From Tech Night at the Pops to families merrily competing during Tech Challenge games, more than 3,200 alumni and guests gathered last weekend to renew their MIT connections. They also honored this lifelong tie to the Institute as they announced class giving results at the annual Tech Day luncheon at the Johnson Athletic Center June 9. In all, the classes from 1922 through 2007 donated $53,869,125--more than $7 million above last year's reunion results.
The Class of 1957, many in new jackets to reflect the 41-year-old tradition of donning red blazers beginning with the 50th reunion, added to their class history of philanthropy with a five-year giving total of $12,568,341. Class members gave at a high rate--68.7 percent made a gift.
The senior class, which faced the challenge of besting last year's record-breaking participation rate of 51 percent, passed that mark shortly before Commencement and turned in a 52 percent giving rate. Their donation to MIT included $11,875 plus $15,000 in challenge funds from outgoing MIT Alumni Association President Martin Tang (S.M. 1972).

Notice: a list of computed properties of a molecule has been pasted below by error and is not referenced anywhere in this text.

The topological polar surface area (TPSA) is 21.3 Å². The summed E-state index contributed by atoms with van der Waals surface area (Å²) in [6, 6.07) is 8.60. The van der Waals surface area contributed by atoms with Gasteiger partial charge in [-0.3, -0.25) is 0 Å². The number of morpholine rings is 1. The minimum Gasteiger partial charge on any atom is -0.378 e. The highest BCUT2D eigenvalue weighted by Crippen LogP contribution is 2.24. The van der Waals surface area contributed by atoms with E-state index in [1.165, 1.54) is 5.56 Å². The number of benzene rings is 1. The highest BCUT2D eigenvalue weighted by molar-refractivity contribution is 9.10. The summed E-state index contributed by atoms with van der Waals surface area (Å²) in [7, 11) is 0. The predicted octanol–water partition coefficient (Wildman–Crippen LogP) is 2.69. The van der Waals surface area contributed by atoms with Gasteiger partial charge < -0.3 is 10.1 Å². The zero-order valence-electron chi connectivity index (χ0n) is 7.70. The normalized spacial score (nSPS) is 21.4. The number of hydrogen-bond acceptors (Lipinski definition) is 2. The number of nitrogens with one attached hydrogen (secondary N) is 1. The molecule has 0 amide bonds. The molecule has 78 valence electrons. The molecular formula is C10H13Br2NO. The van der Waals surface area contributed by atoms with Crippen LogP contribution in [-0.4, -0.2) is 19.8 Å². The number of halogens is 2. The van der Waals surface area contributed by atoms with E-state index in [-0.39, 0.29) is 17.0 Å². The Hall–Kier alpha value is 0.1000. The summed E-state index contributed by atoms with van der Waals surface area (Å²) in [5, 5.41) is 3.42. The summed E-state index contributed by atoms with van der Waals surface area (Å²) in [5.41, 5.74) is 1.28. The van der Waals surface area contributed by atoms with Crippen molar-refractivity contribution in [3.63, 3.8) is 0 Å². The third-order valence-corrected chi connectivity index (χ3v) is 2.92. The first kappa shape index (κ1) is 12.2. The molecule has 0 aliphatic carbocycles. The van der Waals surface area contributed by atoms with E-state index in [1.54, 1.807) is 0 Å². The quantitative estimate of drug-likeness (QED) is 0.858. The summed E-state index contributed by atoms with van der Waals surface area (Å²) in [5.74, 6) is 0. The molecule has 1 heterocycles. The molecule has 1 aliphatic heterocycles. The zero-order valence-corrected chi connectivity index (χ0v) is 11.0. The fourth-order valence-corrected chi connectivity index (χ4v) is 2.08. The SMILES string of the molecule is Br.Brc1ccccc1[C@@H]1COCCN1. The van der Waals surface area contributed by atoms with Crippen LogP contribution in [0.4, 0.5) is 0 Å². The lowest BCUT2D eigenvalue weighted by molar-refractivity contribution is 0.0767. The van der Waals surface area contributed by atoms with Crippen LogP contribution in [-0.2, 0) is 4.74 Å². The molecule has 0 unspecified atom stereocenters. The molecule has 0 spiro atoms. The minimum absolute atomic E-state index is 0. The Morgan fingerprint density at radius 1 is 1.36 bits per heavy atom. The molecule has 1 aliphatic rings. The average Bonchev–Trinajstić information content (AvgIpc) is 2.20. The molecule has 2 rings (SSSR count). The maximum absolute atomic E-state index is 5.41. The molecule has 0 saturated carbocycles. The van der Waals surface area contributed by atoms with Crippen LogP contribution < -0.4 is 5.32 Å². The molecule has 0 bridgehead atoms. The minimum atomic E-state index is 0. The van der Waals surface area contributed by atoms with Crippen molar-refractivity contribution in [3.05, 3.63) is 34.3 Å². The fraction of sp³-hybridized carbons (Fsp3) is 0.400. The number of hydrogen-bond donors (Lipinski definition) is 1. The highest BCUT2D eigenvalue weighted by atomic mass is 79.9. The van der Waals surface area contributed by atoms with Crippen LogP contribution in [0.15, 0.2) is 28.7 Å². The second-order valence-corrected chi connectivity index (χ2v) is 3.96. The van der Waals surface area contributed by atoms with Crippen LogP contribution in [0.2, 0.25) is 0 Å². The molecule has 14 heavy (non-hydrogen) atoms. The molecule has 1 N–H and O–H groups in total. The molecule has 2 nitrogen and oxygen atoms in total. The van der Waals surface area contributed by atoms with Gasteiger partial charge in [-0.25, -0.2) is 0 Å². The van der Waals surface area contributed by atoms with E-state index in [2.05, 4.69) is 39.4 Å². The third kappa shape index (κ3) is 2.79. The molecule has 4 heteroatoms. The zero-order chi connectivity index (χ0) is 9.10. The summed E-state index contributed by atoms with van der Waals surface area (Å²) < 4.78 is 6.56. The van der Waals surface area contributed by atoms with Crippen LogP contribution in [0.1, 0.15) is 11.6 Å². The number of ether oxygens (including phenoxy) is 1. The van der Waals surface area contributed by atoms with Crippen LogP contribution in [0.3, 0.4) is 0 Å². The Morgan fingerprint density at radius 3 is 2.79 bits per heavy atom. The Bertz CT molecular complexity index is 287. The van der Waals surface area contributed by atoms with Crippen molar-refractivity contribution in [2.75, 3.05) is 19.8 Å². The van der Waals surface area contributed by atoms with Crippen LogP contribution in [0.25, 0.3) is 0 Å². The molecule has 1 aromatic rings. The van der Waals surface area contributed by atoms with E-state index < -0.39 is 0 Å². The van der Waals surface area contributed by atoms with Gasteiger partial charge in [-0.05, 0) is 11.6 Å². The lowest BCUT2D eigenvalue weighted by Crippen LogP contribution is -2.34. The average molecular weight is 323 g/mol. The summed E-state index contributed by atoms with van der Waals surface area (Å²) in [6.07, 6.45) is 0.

President Susan Hockfield thanked senior class president Susan Shin '07 during Commencement for the gift and the 10-month fundraising effort. "Thank you very much for the enthusiasm that 52 percent represents," she said.
Three classes set new giving records: the 80th reunion Class of '27 with $8,902,542; the 45th reunion Class of '62 with $8,848,145; and the 35th reunion Class of '72 with $3,774,133. The 60th reunion Class of '47 reached a notable participation level at 81.6 percent.
Tang also applauded the strong results of the MIT10 Power of Participation challenge. Tang had pledged to contribute $100,000 to support students at MIT if undergraduates who earned their degrees in the past 10 years increased their collective participation by 50 percent to 3,000 donors. Although the challenge extends until June 30, Tang released $50,000 to acknowledge the 2,500 donors who have given $384,633 as of June 11. "Some said that achieving an increase to 3,000 donors would be impossible," Tang noted. "My checkbook indicates the naysayers were wrong!"